Evidence of beavers on the Earn has resurfaced. A number of gnawed trees have been spotted along the riverbank.
The population of beavers on the Tay river system is causing controversy with many against the unlicensed creatures that have found their way into the watercourse.
However, campaigners insist the animals should be left in their current home and have turned to the Internet to promote their cause.
A Facebook group was started in 2010, objecting to a SNH project to trap up to 20 of the mammals in the region. The group, Save The Free Beavers of the Tay, currently has 1200 members from across Scotland and as far away as North America.
And volunteers from the Scottish Wild Beaver Group (SWBG) have even offered to protect trees that may be affected by beavers in gardens along the river sides.
The group, which aims to work with communities, farmers and landowners to help people live with and enjoy Scotland’s wild beavers, is aware that beavers can sometimes come into conflict with human land use and mitigation may be needed.
Louise Ramsay of SWBG said: “Much as many, though not all, of us love the Tay beavers, we are realistic about the fact that they can sometimes do things that people don’t like very much.
“After all, we know that beavers cut down trees. Most of the trees that beavers cut are willow trees and the like, near water, and they will generally coppice or sucker abundantly the following spring. In fact some people think that beaver saliva may contain some growth promoter as beaver cut seems to regrow particularly well. The short bushy vegetation that grows next to water in the presence of beavers is good for stabilising riverbanks and is excellent habitat and fodder for numerous species.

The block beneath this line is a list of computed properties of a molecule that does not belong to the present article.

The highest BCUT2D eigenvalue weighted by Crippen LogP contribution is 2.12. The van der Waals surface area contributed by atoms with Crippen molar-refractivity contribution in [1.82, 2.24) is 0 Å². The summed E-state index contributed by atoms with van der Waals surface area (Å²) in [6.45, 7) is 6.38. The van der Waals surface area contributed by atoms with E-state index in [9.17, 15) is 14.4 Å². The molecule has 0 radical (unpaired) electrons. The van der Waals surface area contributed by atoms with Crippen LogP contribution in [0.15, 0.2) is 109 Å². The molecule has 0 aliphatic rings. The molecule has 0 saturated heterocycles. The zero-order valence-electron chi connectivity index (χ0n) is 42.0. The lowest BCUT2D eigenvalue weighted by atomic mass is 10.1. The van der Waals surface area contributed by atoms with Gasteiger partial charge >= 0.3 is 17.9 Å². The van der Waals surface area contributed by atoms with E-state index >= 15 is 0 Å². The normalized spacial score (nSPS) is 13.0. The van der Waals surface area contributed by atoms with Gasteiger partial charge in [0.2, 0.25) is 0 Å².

“However, every now and then a beaver might go into someone’s garden, if it is reasonably close to water, and chop down a favourite tree. They also have a habit of sometimes ring-barking old beech trees. They don’t usually chop them down but they do seem to like eating the bark.”
Louise also said that there can be an upside to the felling of old trees by beavers. She added: “Large standing deadwood is a very important habitat for many kinds of wildlife, the most obvious of which are owls and woodpeckers.”
To prevent beavers chopping down, or killing a tree Louise suggests wrapping it in wire netting. “Rabbit, chicken or sheep netting all work - up to a good height in case the ground level is raised by snow later in the winter.
“It is best to attach the wire to a post knocked in next to the tree, as beavers may pull the wire down if it isn’t pinned up. Stapling the wire to the tree is second best as the wire may become too tight for the tree as it grows, so its best to have a bit of extra space.
“In the case of the ring barked beech, it may still be worth doing when it looks as though it is too late. They seem to be surprisingly resistant to dying as a result of having their bark eaten by beavers.”
If you have a tree that you want to protect but would like some help to do it, contact Scottish Wild Beaver Group on 01828 632992 and volunteers will do it for you.